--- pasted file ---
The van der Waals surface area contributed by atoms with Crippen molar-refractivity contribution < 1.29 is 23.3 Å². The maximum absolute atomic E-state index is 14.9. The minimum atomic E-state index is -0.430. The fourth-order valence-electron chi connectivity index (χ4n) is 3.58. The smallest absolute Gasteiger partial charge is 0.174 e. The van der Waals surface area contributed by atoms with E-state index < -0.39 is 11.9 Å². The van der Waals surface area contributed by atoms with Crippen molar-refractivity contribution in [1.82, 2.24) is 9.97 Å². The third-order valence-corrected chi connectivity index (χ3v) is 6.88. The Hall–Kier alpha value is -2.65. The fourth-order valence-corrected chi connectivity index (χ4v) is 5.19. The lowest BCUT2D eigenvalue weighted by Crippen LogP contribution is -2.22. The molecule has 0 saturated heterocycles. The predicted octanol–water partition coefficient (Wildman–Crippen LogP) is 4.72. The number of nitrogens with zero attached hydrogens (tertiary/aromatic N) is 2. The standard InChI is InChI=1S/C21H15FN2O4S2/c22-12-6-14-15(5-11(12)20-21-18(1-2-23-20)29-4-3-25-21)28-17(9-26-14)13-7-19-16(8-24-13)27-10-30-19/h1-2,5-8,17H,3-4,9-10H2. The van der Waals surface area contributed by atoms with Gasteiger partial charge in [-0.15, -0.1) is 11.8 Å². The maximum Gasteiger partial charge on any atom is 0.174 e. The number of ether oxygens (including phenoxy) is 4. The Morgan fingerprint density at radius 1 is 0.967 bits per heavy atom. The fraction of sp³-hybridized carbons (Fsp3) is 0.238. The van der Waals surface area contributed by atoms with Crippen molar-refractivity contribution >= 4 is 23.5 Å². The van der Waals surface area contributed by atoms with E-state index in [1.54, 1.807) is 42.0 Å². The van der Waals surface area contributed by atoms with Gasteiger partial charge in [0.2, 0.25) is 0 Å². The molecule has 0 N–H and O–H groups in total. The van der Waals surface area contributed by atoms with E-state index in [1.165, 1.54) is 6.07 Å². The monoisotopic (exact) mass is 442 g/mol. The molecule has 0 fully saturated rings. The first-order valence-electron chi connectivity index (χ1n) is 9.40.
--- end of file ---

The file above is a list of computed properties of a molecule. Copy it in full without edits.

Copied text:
The van der Waals surface area contributed by atoms with Crippen molar-refractivity contribution < 1.29 is 23.3 Å². The maximum absolute atomic E-state index is 14.9. The minimum atomic E-state index is -0.430. The fourth-order valence-electron chi connectivity index (χ4n) is 3.58. The smallest absolute Gasteiger partial charge is 0.174 e. The van der Waals surface area contributed by atoms with E-state index < -0.39 is 11.9 Å². The van der Waals surface area contributed by atoms with Crippen molar-refractivity contribution in [1.82, 2.24) is 9.97 Å². The third-order valence-corrected chi connectivity index (χ3v) is 6.88. The Hall–Kier alpha value is -2.65. The fourth-order valence-corrected chi connectivity index (χ4v) is 5.19. The lowest BCUT2D eigenvalue weighted by Crippen LogP contribution is -2.22. The molecule has 0 saturated heterocycles. The predicted octanol–water partition coefficient (Wildman–Crippen LogP) is 4.72. The number of nitrogens with zero attached hydrogens (tertiary/aromatic N) is 2. The standard InChI is InChI=1S/C21H15FN2O4S2/c22-12-6-14-15(5-11(12)20-21-18(1-2-23-20)29-4-3-25-21)28-17(9-26-14)13-7-19-16(8-24-13)27-10-30-19/h1-2,5-8,17H,3-4,9-10H2. The van der Waals surface area contributed by atoms with Gasteiger partial charge in [-0.15, -0.1) is 11.8 Å². The maximum Gasteiger partial charge on any atom is 0.174 e. The number of ether oxygens (including phenoxy) is 4. The Morgan fingerprint density at radius 1 is 0.967 bits per heavy atom. The fraction of sp³-hybridized carbons (Fsp3) is 0.238. The van der Waals surface area contributed by atoms with Crippen molar-refractivity contribution >= 4 is 23.5 Å². The van der Waals surface area contributed by atoms with E-state index in [1.54, 1.807) is 42.0 Å². The van der Waals surface area contributed by atoms with Gasteiger partial charge in [0.2, 0.25) is 0 Å². The molecule has 0 N–H and O–H groups in total. The van der Waals surface area contributed by atoms with E-state index in [1.165, 1.54) is 6.07 Å². The monoisotopic (exact) mass is 442 g/mol. The molecule has 0 fully saturated rings. The first-order valence-electron chi connectivity index (χ1n) is 9.40.